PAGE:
Alternatively, invest in a good book to teach your teen about money. This one is an example of what you can buy on Amazon, Millionaire Babies or Bankrupt Brats by Jim Fay and Kristan Leatherman.
Explain Financial Products
Explain the different financial products too, such as insurance and the importance of having it in place. You might want to point out that without certain insurance protection, if something goes wrong, you could lose thousands of dollars.
Give Your Teen an Allowance
Once you’re happy that your teen is ready to take on their own budget you can give your teen bigger financial responsibilities. From early childhood it’s a good idea to give kids a small allowance as this gives them an insight in how to spend money. Once your child hits their teens, they will ask for money for lots of different things. This money could be for societies they’re involved with, socialising, clothes, school supplies, school lunch.
Whatever their needs and it’s a good idea to give them one lump sum weekly or monthly to cover a list of items. However, always be very specific about what that cash is for and explain that they should budget accordingly. So, they should set aside a certain amount for school supplies, some for swim club, some for their social life etc.
Explain very firmly that the cash you’ve given them must cover everything on that list and there will be no more money until the end of the week/month. This will teach your teen that money is not unlimited and it will show them what happens if they go over budget!
Try and encourage them to have some left over at the end of the month too. Be firm, don’t give in if they run out – they will learn a very valuable lesson, how to budget and how to manage their money.
Of course, for younger teens, an allowance might be too much responsibility so just start slowly. Give them a set budget for a specific need, for example, lunch money and give it to them monthly.
When you feel they understand the need to budget efficiently you can add to it and include money for social activities, perhaps for their iPhone/cell phone or for their leisure use. Just keep going until you feel they are ready to manage a larger sum of money for all of their activities.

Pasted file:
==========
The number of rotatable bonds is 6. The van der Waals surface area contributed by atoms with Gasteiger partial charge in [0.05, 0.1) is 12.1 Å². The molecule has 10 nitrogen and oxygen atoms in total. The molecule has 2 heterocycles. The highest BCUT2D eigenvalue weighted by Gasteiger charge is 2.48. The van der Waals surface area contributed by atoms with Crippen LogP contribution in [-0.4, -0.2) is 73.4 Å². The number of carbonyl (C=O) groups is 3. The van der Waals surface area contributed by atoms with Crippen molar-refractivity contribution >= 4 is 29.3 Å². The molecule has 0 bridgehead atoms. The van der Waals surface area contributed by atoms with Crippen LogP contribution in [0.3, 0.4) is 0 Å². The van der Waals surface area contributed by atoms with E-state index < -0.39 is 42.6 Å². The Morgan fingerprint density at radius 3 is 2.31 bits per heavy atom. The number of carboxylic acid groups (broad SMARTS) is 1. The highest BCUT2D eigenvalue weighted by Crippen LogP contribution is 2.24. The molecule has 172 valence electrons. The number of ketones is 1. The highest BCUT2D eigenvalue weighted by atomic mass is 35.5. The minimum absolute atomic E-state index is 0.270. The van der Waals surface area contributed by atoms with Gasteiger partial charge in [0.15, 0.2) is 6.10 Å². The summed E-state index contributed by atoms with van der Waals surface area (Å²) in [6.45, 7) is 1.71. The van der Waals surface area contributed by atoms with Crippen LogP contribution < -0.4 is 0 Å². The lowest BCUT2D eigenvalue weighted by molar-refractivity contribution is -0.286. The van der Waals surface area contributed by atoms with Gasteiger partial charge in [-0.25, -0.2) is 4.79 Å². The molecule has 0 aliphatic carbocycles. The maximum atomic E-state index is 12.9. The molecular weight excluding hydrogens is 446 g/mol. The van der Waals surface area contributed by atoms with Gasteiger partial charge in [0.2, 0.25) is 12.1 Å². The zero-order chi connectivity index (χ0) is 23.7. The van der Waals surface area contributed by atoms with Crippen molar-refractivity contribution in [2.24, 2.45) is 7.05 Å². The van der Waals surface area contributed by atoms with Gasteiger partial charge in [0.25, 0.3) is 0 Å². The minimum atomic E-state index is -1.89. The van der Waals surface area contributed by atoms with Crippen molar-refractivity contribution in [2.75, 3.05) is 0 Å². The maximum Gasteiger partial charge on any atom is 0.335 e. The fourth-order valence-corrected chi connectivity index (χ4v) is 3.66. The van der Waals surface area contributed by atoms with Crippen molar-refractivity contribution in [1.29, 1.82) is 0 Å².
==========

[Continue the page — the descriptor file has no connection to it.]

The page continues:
Do stick to your resolve though, be strict and don’t bail them out when they overspend. It’s far better for your teen to learn a lesson at this stage than later on in life, when managing debt becomes trickier.
How Much Allowance Should I Give?
There’s no rule when it comes to how much allowance to give your teenager. It very much depends on their needs, where you live and most importantly, your own family income. Don’t feel pressurised, talk to other parents in similar situations and find out what their children receive. It’s a good idea to encourage a part-time job or similar (more on this later on) if they do want extra clothes or other items.
Teach Your Teen About Saving Up
Another great way to teach your teen about managing money is to encourage them to save up for something they want. For example, it could be for a car or for their college years. Both of these examples are obviously large expenses but if you start your teen young, they could save toward the cost.
Of course, it doesn’t have to be a car. They could have smaller targets, for example, they could save for new shoes, clothes or technology. Teaching them to save up their money is important and will go a long way to help them in adult life.
It’s a good idea to organise a savings account for your teen and encourage them to put in a minimum amount monthly. Explain to them the money in savings will accrue some interest and eventually, they will have a lump sum to buy whatever they want.